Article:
As world leaders in Madrid grieve the deaths of more than 201 victims of the train bombing, and Israel takes flak from the Europeans for the targeted killing of Sheik Ahmed Yassin, three anti-terrorism models emerge.
(1) The first model is bureaucratic. It has been articulated by Javier Solana, a Spaniard and European Union foreign policy chief. “Europe is not at war,” Mr. Solana said. “We must oppose terrorism energetically, but we must not change our way of life. We are democrats who love freedom.
His boss, Romano Prodi, EU Commission president said the answer to fighting terrorism is, among other things, quicker adoption of the EU Constitution. European heads of state are adopting a declaration of solidarity with Spain and a call to jointly fight terrorism and “root causes of terrorism — conflicts, poverty, deprivation and frustration.”
French Foreign Minister Dominique de Villepin said “a hard-line security policy does not improve security unless it is complemented by a political strategy.” But 21/2 years after the September 11 attacks on the U.S., “political strategy” has not prevented the Madrid massacre.
Mr. de Villepin’s answer to fighting terror is also to speed transfer of power from the coalition to the United Nations in Iraq. He apparently believes terrorism will stop afterward.
Mr. de Villepin’s information on Iraq seems deeply flawed. He said, under Saddam, “there was no terrorism in Iraq.” However, Baghdad harbored such terrorists and operations as Ansar Al Islam, the Abu Mussab al-Zarqawi’s al Qaeda branch; Mohammad Abbas, hijacker of the Achille Lauro cruise ship and murderer of disabled American Leon Klinghoffer; and Abu Nidal, the 1970s superterrorist. Saddam’s $20,000 payments to each Palestinian murder-suicide bomber’s family is certainly terrorism.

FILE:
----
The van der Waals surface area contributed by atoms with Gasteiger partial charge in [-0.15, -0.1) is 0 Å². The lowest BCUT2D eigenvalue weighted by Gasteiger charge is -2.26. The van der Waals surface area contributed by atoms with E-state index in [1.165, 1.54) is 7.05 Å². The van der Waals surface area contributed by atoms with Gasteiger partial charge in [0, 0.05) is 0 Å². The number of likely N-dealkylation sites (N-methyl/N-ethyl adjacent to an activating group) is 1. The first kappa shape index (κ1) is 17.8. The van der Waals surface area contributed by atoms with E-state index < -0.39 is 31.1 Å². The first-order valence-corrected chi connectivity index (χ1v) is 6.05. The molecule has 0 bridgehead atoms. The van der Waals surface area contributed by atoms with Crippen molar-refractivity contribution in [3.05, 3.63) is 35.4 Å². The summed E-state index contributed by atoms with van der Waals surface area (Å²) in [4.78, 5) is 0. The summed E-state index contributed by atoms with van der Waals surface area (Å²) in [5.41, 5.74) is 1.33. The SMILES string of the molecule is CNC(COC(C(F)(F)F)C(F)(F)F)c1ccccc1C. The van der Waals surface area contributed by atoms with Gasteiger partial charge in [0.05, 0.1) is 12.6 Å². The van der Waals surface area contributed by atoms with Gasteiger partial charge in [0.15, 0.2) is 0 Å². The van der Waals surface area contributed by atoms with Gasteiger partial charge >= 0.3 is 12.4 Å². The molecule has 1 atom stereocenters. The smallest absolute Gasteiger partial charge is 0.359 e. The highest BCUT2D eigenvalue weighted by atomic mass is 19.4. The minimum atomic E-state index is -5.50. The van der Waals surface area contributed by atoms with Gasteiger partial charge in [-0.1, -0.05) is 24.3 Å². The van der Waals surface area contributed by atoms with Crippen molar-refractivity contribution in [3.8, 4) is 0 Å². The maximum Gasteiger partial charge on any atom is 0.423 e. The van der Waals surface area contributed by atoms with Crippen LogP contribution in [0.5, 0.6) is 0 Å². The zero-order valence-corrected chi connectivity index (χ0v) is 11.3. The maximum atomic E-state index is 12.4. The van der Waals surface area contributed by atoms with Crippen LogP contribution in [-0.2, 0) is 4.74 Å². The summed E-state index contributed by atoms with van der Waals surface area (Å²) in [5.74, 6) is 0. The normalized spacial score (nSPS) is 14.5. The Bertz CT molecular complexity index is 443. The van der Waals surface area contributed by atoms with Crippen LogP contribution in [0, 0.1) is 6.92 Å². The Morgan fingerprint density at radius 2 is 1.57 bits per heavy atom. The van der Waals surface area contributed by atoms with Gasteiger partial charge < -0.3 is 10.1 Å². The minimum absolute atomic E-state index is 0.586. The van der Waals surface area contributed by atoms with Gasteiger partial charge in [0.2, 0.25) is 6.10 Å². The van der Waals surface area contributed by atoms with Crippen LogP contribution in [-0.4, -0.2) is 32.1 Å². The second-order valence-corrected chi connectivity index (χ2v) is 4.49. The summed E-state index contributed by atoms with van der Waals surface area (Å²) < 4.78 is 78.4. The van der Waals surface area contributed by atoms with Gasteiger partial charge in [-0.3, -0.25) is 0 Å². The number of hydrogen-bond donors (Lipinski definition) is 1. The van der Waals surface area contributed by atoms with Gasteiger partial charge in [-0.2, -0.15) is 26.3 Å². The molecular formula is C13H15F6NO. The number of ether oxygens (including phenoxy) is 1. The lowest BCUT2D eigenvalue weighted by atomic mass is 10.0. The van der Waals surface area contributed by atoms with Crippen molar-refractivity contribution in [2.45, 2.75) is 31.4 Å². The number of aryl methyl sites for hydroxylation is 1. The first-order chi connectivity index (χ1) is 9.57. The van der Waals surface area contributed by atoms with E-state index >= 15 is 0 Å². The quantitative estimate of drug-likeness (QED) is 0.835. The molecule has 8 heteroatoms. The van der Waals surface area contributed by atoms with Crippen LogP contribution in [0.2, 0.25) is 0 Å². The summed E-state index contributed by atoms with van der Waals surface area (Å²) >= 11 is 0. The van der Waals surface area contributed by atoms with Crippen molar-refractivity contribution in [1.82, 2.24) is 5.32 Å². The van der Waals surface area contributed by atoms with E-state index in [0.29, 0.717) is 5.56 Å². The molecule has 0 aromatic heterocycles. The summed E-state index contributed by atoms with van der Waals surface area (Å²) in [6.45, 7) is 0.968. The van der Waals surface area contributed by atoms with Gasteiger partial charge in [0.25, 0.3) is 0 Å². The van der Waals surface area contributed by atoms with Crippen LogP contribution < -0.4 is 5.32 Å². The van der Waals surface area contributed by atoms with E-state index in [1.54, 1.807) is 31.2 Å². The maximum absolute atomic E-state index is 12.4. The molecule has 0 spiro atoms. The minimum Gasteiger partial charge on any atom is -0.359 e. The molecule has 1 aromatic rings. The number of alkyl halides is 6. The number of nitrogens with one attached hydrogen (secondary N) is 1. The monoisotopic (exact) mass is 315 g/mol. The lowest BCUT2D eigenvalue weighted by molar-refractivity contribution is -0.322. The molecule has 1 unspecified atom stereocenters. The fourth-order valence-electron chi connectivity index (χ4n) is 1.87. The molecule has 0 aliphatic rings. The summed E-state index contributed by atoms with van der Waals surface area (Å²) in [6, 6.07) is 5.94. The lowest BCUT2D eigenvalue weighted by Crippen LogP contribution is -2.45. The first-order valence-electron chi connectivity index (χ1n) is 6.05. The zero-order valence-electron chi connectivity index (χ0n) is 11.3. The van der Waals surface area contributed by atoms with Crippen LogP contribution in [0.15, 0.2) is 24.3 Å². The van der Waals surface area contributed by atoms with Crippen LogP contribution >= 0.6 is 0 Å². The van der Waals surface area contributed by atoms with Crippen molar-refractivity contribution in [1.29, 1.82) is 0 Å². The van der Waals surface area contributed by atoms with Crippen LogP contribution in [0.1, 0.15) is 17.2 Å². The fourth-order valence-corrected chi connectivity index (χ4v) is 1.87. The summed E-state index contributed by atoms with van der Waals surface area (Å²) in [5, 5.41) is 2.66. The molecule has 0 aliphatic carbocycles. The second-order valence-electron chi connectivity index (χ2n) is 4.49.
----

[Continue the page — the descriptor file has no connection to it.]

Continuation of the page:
The European answer in their “no-war” on terrorism is more bureaucracy: Mr. Solana is appointing the Dutchman Gijs de Vries, former state secretary of the interior, as the new EU antiterrorism co-ordinator. However, European politicians warned Mr. de Vries will be a “technical man,” “not like Tom Ridge” and the new structure will not become “an EU CIA.”
A Europewide security service is vital in view of disappearing borders in the EU, the Madrid bombing and the Greek pleas that Athens’ security is not ready for this year’s Olympics. However, uniting European spooks will be like herding cats.
German Interior Minister Otto Schilly, one of Europe’s toughest terror fighters, has warned that historic and operational differences between European security services and intelligence agencies will prevent effective information-sharing. Small countries’ services are woefully underfunded.
Most importantly, continuous Europe’s anti-American rhetoric and anti-Israel stance will impede Europe’s effective struggle against terror’s financial, political and ideological sponsors. Mr. Solana has called Israel’s targeted killing of the Hamas leader Sheik Ahmed Yassin “extremely terrible,” a killing most European foreign ministers harshly denounced. This included the Russian Foreign Ministry, which initiated U.N. condemnation of the Yassin operation, while mopping up after Russian intelligence operatives who have assassinated Zelimkhan Yandarbiev, a Chechen terrorist leader in Qatar.